All these things shall love do unto you that you may know the secrets of your heart, and in that knowledge become a fragment of Life’s heart…

– KAHLIL GIBRAN –

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New Year’s Day 2008?? How can that be? It’s my sixtieth year and the typical resolutions…go to the gym daily; give up sugar and caffeine; make more money; reduce debt; lose 5 pounds; blah, blah, blah…really have no appeal.

Fun, grandchildren, love and affection are high on the list this year…photos and photo mastery…yes, that sounds like fun. And I’ll admit it, I had to switch to the AUTO setting today–no RAW files with Blake and Ethan running from the camera. Yikes. They’re hard to catch.

Streamlining, simplifying and giving are also high on the list…along with time outdoors and time with good friends and family. Reading. I’d like to read more than I did last year…I think that my blogging time may have eaten into my reading time.

My husband does not like the idea of resolutions. Too much commitment involved. He proposed, “New Year’s Musings”…something a little more fluid and amorphous. I’m inclined, for once, to appreciate his softer approach…to try on some “possibilities.” How about you?

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IF YOU KNEW

What if you knew you’d be the last
to touch someone?
If you were taking tickets, for example,
at the theater, tearing them,
giving back the ragged stubs,
you might take care to touch that palm,
brush your fingertips
along the life line’s crease.

When a man pulls his wheeled suitcase
too slowly through the airport, when
the car in front of me doesn’t signal,
when the clerk at the pharmacy
won’t say,Thank you, I don’t remember
they’re going to die.

A friend told me she’d been with her aunt.
They’d just had lunch and the waiter,
a young gay man with plum black eyes,
joked as he served the coffee, kissed
her aunt’s powdered cheek when they left.
Then they walked a half a block and her aunt
dropped dead on the sidewalk.

How close does the dragon’s spume
have to come? How wide does the crack
in heaven have to split?
What would people look like
if we could see them as they are,
soaked in honey, stung and swollen,
reckless, pinned against time?

– ELLEN BASS –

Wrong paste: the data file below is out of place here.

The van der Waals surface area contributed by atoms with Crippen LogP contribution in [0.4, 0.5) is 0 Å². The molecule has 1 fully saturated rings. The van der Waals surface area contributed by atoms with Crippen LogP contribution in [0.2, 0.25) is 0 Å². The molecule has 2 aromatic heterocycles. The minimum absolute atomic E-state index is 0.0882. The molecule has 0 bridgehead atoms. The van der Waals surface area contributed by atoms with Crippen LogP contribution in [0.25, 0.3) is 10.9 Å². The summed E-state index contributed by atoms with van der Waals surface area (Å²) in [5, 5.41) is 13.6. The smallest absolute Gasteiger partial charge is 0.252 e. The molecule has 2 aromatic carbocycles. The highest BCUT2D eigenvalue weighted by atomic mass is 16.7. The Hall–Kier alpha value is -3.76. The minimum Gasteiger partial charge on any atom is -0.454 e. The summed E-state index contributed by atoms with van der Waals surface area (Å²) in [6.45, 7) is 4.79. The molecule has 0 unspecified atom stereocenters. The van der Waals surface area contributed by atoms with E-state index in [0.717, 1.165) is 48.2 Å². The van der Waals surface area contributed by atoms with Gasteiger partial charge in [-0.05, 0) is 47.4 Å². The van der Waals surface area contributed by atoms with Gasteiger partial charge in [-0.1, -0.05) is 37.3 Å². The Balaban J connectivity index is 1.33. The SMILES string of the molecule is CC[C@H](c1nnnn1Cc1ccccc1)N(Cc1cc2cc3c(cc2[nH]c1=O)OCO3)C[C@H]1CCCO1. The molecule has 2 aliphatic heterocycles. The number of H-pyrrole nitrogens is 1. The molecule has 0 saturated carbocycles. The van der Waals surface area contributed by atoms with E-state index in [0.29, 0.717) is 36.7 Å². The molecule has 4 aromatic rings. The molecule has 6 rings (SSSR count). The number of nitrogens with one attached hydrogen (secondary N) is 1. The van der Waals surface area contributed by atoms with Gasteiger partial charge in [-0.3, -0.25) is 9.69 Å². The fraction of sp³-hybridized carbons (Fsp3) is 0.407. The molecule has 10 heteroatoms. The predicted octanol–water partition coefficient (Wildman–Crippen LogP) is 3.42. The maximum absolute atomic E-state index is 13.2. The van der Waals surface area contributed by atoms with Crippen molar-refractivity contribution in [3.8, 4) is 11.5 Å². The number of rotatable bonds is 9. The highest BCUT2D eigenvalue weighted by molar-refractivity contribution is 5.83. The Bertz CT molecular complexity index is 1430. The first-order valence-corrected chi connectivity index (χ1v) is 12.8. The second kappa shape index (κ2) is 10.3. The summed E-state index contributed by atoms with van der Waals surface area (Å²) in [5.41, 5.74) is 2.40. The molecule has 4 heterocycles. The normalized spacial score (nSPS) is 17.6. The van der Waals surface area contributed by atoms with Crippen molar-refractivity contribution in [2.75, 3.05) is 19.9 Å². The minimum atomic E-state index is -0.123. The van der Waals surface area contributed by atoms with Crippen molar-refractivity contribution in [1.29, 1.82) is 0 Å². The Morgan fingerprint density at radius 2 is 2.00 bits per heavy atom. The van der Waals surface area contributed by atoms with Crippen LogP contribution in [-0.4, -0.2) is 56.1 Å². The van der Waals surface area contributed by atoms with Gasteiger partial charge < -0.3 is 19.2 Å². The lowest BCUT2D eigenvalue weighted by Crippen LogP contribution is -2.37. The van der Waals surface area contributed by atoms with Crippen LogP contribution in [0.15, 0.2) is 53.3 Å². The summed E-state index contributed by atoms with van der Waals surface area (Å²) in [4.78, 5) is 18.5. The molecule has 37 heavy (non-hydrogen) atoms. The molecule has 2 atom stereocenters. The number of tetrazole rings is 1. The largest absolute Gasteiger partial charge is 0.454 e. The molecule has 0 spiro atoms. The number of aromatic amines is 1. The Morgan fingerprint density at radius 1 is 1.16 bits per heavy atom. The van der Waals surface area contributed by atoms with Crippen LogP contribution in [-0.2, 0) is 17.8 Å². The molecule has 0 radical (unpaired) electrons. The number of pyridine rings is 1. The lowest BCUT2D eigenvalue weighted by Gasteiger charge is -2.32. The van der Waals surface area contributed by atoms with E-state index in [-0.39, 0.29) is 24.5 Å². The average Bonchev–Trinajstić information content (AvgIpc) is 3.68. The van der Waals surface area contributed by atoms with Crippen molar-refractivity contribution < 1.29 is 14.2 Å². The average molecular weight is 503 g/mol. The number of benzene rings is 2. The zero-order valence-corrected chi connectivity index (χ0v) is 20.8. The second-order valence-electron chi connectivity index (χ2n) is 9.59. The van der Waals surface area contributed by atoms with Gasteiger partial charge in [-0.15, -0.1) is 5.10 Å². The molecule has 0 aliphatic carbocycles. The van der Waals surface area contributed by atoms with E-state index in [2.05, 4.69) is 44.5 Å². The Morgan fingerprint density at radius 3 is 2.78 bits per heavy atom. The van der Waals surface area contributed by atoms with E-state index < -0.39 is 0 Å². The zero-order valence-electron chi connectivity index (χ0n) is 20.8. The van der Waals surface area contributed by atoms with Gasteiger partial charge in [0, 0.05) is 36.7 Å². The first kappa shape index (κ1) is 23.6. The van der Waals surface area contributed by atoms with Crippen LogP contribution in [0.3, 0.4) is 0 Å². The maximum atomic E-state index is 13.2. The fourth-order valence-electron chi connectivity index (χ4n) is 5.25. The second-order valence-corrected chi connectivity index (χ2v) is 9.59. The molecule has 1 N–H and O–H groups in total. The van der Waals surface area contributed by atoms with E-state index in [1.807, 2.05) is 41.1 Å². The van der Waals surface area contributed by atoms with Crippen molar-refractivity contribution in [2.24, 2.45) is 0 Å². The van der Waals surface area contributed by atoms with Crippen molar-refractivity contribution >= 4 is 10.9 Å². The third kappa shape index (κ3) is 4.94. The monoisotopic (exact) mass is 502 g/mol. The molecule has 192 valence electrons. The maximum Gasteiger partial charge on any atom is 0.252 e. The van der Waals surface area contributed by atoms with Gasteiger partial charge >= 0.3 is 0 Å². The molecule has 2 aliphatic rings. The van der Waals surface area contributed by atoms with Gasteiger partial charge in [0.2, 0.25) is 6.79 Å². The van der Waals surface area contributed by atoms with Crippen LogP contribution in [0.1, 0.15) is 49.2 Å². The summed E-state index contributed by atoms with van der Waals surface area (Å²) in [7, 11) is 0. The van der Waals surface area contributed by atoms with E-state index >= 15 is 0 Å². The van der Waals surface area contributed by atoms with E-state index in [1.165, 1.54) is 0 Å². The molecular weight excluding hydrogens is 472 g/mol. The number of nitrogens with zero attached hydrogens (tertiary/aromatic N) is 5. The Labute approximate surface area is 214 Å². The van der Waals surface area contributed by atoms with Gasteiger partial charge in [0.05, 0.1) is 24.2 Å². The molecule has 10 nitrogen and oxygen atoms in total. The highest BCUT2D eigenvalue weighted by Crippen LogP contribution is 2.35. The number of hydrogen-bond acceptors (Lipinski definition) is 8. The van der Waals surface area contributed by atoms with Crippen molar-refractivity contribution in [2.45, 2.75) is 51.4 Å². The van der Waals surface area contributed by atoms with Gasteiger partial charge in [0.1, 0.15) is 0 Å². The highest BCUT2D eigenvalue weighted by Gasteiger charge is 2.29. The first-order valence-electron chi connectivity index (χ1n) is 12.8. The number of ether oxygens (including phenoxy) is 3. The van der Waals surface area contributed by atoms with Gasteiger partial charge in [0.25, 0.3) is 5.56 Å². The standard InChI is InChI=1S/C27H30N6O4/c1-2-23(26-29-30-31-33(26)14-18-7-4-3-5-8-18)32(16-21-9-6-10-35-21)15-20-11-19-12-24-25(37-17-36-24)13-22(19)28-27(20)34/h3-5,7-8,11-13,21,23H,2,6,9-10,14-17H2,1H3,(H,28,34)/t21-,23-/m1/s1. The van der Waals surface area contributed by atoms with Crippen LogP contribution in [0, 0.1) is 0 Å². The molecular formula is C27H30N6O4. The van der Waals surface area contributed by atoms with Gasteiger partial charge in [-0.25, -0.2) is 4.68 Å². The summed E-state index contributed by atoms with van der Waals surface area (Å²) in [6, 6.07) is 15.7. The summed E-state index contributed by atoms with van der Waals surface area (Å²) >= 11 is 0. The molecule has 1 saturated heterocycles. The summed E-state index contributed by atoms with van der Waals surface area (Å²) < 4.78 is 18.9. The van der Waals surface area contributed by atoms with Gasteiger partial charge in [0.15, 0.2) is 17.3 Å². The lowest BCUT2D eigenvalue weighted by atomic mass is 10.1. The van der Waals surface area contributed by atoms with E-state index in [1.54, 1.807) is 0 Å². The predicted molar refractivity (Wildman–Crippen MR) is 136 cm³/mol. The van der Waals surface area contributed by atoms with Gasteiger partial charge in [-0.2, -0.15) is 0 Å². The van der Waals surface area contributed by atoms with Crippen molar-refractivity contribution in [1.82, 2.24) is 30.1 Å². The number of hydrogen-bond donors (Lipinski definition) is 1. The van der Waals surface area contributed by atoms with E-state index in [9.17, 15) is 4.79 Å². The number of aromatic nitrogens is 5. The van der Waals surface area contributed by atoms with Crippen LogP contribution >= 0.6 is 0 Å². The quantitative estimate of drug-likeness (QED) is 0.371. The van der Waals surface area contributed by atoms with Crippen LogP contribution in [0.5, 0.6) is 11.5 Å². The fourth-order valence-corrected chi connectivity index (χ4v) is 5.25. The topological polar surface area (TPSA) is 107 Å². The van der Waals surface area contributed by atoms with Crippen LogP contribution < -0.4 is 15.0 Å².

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Tonight’s Raja Yoga class invited a form of Swadyaya (self-study or reflective meditation). We were guided to reflect on and remember different periods of our lives, beginning with birth to age five; then to age thirteen; then to age twenty; then succeeding decades. The dominant questions concerned what influenced us–who were our idols/ heroes; what posters/ pictures did we have on our bedroom walls; what were our aspirations; what movies, television programs, books, music, spiritual paths inspired and occupied our consciousness.

There are a handful of older students (myself among them)…mid to late 50’s and early sixties. Most students are in their early thirties to mid forties. Suddenly I see my life in stark contrast to today’s world. We did not have a television until I was five years old. It was the size of large freezer, looked like a casket (mahogany) and had a 12″ screen, plus a radio; a 45 record player and an “LP” record player. There was only one channel at that time in North Carolina…black and white and fuzzy. I occasionally watched Captain Kangaroo. I used to listen to the Lone Ranger on the radio. I didn’t go to kindergarten because there wasn’t one. First grade was held in the basement of a church.

At eight, I moved to New York. Same television set…many more channels. I was only marginally interested. I preferred to ride my bike and play hopscotch. I rarely got to go to the movies. I never had posters on my bedroom walls. My parents were responsible for the decor.

In my twenties I moved to New Mexico; spent a lot of time backpacking and lived without electricity or running water most of the time. At one point, I rented a house on Ella Drive in Corrales for $35.00 a month–very upscale. A pink adobe with an outhouse; a red cast iron hand pump for well water that pumped into a stationary sink that drained; electricity; a party line and a wood stove for heat and for cooking. It wasn’t long before I moved to Placitas…still an outhouse; and for the first summer, while building our adobe studio, we lived in an enormous army tent–18′ x 30′ with 17′ high ridge poles. We scrounged carpet remnants and divided the space into three carpeted rooms with India print bedspread curtained walls. We ran Romex from the temporary electric pole and wired up outlets for a refrigerator and electric frying pan and, of course, a stereo. During the hot summer days, we rolled up the sides and enjoyed the breeze from Las Huertas Canyon.

I moved back East first to Connecticut and then to the Hudson Valley…still woodstoves and no television until my parents gave us a tiny “portable.” The screen was about the size of the one I had growing up. Once in a while we watched some news or an old movie.

It was a revelation to realize that I had no professional aspirations as a young child or even as a teenager. I just assumed that I would become a wife and a mother. Women could be nurses, teachers or secretaries. I did not know anyone who had a mother with a day job. When I graduated college, I had no idea what to do–the men that I knew were either drafted, escaping the draft or paying their ROTC dues…no one seemed interested in being married…least of all me.

As I close in on my sixth decade and look back, my life has had a quiet richness that is so rare in today’s busy virtual world. I hope that this new grandbaby who is on the way will be able to experience some of that quiet richness–the innocence of imaginative play; the delight of time in nature; the thrill of good books, puzzles, bike rides and hopscotch…AND lots of time with Nana and Pop Pop.